Seth MacFarlane’s latest attempt to break onto the big screen may prove to be the final nail in his coffin. Though he enjoyed success with Ted, A Million Ways To Die In The West is indicative of the kind of lazy writing and toilet humour that point more to his last movie being a one-off than McFarlane being the next big thing in American comedy.
Wearing his perpetual trademark smirk, MacFarlane stars as Albert Stark, a self-aware sheep farmer in 1882 Arizona. After his schoolteacher girlfriend (Seyfried) dumps him for the oily proprietor of an upscale “mustachery,” (Neil Patrick Harris), Albert sets out to win her back, and in the process befriends new arrival in town Anna (Theron). What Anna isn’t telling him though, is that she is the wife of a notorious outlaw (Neeson, hamming it up) and is someting of an accomplished gunslinger herself.
In his first ever live-action role, MacFarlane appears unsettled and uncomfortable in front of the camera, and about halfway through the movie it becomes glaringly apparent that he and his co-writers have only brought about 20 minutes of material to fill an entire movie. Several of the jokes get used multiple times under different guises. Few of them get funnier after the first iteration; most become frustrating and annoying.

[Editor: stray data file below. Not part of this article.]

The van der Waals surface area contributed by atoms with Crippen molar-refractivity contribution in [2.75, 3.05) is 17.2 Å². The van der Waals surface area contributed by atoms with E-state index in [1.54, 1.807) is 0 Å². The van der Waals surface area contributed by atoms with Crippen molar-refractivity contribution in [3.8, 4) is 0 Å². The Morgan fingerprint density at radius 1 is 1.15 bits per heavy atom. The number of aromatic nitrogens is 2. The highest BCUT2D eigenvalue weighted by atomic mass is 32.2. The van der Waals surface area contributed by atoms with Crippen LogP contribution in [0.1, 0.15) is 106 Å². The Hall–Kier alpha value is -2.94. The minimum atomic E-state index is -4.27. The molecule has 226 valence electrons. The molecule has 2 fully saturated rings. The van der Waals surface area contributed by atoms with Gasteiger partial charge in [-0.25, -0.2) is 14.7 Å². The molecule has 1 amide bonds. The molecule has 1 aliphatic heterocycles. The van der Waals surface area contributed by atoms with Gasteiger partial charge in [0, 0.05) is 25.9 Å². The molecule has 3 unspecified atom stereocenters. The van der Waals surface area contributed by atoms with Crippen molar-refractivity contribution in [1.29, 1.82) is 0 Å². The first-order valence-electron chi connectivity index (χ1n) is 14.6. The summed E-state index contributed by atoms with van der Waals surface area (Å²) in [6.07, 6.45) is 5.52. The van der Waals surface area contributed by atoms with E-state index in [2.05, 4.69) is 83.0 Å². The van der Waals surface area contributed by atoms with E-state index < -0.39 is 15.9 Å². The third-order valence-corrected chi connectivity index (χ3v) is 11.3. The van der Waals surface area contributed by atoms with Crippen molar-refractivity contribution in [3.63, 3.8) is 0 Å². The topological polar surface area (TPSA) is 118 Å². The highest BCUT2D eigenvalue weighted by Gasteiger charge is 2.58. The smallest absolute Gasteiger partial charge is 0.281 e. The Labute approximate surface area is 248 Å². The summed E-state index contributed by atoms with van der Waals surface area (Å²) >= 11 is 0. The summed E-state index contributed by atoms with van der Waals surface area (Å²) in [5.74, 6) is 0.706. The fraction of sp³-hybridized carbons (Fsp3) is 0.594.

Whenever MacFarlane, who has enough trouble maintaining basic continuity, has to stage a fight or choreograph a musical number, the whole thing falls apart. By the time Liam Neeson shows up for the final showdown you’ll have actually stopped caring about the outcome of the story and will be praying for a speedy conclusion.Whether it’s because he spread himself too thin by writing, directing, producing and starring in the movie, or because he has honestly run out of steam, the faults of A Million Ways To Die In The West cannot be ignored and the blame must be pointed squarely at MacFarlane.
Even though the movie looks pretty enough, the glossy veneer of the Old West setting isn’t enough to paper over the fact that this is a comedy with very few genuine laughs. The support cast are largely wasted, given roles that are stereotypical at best and for much of its running time the unrefined script just ambles along, being tossed around like a tumbleweed on the plains.
Seth MacFarlane may contend that there are indeed a million ways to die in the west, but I’d wager few of them are as excruciating as having to watch a movie this bad. Avoid at all costs.
(Images courtesy Collider, Empire, Tumblr)